‘Save Whitechapel bell foundry’ campaign gets backing from the mosque next door
- Credit: Archant
Preservationists hoping to stop the historic Whitechapel bell foundry being turned into a themed hotel have got backing from the East London Mosque.
Developers want to build a hotel on the foundry site in Whitechapel Road in the extension next to the original Grade II-listed building.
But the Historic Building Preservation Trust wants to return the site to a working bell foundry again—and has the cash to do it.
A planning application has been submitted to Tower Hamlets Council for a 'boutique hotel' which would retain some "bell foundry activity" in the lobby.
Now the Muslim centre next to the foundry has objected in a letter to the planning authority, which is discussing the application on July 30.
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"It would be a shocking loss if this historic institution was sacrificed to make a hotel," the mosque's finance director Dilwar Khan said. "The Whitechapel foundry can be saved as a working foundry."
The mosque is supporting the idea that the site can be used for training young people and giving public access to "this landmark which is a treasure of national and world renown".
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The foundry, established in 1570, was Britain's oldest factory, but went out of business in 2017 due to falling demand and rising costs as well as urgently-needed restoration put at £8m.
It had been in Alan Hughes' family for four generations since 1904 and was contracted to cast bells for both the Royal Jubilee and the London Olympics in 2012.
The Queen visited the foundry in 2009 with the Duke of Edinburgh to see the traditional craft of bell casting, which in the past famously included Big Ben, America's Liberty Bell and the Bow Bells.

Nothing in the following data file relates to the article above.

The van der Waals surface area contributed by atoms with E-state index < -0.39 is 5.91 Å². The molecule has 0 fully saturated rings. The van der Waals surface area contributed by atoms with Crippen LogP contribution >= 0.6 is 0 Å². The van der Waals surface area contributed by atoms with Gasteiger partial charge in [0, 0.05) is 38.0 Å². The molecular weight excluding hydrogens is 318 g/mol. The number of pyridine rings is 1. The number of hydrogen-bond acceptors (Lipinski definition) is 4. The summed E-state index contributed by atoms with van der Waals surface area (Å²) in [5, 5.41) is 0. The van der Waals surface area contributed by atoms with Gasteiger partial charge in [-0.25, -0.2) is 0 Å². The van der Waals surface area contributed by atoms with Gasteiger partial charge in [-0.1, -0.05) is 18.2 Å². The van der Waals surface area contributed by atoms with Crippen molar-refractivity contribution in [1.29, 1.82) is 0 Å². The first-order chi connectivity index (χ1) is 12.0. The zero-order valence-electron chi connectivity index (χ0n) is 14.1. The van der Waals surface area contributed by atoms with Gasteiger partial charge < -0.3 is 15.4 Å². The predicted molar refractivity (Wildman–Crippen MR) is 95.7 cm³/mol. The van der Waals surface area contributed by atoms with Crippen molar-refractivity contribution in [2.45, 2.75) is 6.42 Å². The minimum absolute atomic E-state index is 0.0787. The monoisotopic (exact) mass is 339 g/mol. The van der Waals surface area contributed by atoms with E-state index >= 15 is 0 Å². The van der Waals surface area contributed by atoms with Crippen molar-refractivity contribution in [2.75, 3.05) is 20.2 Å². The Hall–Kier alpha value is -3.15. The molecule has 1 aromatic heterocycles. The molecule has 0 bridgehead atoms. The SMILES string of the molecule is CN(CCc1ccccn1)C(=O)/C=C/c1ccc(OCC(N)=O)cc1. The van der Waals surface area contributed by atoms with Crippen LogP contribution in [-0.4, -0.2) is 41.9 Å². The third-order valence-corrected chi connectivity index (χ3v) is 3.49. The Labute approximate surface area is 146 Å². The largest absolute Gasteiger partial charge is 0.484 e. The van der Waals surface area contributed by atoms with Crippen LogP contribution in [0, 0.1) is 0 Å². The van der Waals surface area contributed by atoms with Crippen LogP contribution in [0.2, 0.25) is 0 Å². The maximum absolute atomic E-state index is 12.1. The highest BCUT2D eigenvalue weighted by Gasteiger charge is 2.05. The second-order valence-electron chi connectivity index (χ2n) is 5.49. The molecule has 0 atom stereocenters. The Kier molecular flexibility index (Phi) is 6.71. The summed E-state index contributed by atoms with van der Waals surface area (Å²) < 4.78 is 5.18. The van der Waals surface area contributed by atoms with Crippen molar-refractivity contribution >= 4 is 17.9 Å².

But the planning application does not propose a hotel on the original historic foundry itself, the authority points out, only in the rear of the unlisted 1980s' extension.
The Preservation Trust, however, wants the whole site continued as a foundry with artist workshops, in a partnership with the Factum Foundation.
The two organisations together have the resources to buy the buildings from the developer at market value and reopen them as a working foundry, re-equipped with up-to-date machinery to produce bells and for casting artwork.
They have a business plan and funding to ensure the East End retains "one of the finest craft facilities in the world".
Members of the East End Preservation Society led by TV historian Dan Cruikshank, who lives within walking distance of the foundry, delivered a petition with 10,000 signatures to Downing Street in 2017 to save the ancient site.
The building dates back to 1738, but Alan and Kathryn Hughes decided to sell up in 2017 after years of struggling against economic pressures and the high cost of maintaining the listed structure that needed extensive upgrading beyond their means.